The Valencian Community 2020 MotoGP Grand Prix according to Brembo


 A guide to Brembo braking systems in the premier class, and their use the second time around on the Circuit Ricardo Tormo


After Jerez, Misano Adriatico and Aragón, the Circuit Ricardo Tormo is now hosting two consecutive GPs seven days apart. Although it's not the last race of the season this year, it might still be the clincher in terms of who's going to win the title. 

According to the Brembo technicians who work closely with all the MotoGP World Championship riders, the Circuit Ricardo Tormo is a moderately demanding circuit for the brakes. On a difficulty index scale of 1 to 5, it earned a 3 - the lowest of the four Spanish tracks. ​


The Brembo radial master cylinder​​

The Brembo radial master cylinder is widely used in MotoGP. Both the strength of the fingers on the brake lever and the strength of the lever itself move in the same direction, i.e. radially with regard to the point where the cylinder is fastened to the handlebar, without generating friction or locking. This ensures that no energy is wasted. 

For road motorcycles, on the other hand, Brembo has come up with the R19RCS Corsa Corta radial master cylinder: with this cylinder, the bite point can be adjusted to 3 different levels and two different wheelbases can be selected. By integrating the two systems, 6 different combinations are obtained so that every motorcyclist can choose their favorite solution. ​



Brake use during the Valencian Community MotoGP Grand Prix​

Summing up all the force that a rider applies on his brake lever from the starting line to the checkered flag, the result comes in at more than 950 kg. The value is higher only at Misano Adriatico, Le Mans and Jerez, but on the Italian circuit there are 12 braking sections per lap, compared with 11 in Andalusia.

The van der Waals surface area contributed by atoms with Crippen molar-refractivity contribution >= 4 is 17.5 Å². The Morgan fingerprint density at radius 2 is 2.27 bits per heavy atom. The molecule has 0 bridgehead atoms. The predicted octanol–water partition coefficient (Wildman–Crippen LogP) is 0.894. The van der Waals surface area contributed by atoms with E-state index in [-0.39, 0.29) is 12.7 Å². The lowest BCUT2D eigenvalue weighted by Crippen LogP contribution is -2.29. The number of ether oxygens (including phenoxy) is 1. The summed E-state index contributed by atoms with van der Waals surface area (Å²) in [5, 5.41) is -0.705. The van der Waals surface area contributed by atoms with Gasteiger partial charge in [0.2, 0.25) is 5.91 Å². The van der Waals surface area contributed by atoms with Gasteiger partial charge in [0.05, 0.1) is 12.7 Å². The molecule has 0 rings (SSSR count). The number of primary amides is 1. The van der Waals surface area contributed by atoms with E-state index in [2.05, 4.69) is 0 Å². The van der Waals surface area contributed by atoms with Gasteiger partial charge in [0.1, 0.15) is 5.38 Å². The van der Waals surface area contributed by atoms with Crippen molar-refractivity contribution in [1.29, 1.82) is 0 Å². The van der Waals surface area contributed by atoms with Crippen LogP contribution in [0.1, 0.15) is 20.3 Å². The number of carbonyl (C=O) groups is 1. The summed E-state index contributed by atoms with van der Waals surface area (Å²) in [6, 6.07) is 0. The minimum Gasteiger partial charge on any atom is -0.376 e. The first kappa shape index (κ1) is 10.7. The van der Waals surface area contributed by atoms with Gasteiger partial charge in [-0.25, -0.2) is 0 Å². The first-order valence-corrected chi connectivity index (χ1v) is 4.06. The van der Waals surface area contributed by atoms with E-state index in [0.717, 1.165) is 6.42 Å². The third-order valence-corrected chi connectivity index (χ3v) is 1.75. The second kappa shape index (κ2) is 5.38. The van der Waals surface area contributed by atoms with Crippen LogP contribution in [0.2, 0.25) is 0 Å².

Another distinguishing feature of the Circuit Ricardo Tormo is that there's only one point where the braking force generates a speed loss of over 150 km/h (93 mph). Despite there being 6 bends approached at between 73 km/h and 99 km/h (45 & 62 mph), none of them see the bikes arrive at a speed of at least 240 km/h (149 mph) before the brakes are called into action ​​ ​


The longest braking section of the Valencian Community GP​

Of the 9 braking sections on the Circuit Ricardo Tormo, only one is classed as demanding for the brakes, 5 are of average difficulty and the remaining 3 are not particularly challenging. 

For the bikes, the longest throttle-off moment - in terms of time - is on bend 8: the prototypes go from 232 km/h to 89 km/h (144 to 55 mph) in 4.4 seconds (0.2 more compared with the first bend), while covering a distance of 180 meters (197 yds). The riders exert a load of just 3.9 kg on the brake lever, and deceleration is 1.3 G.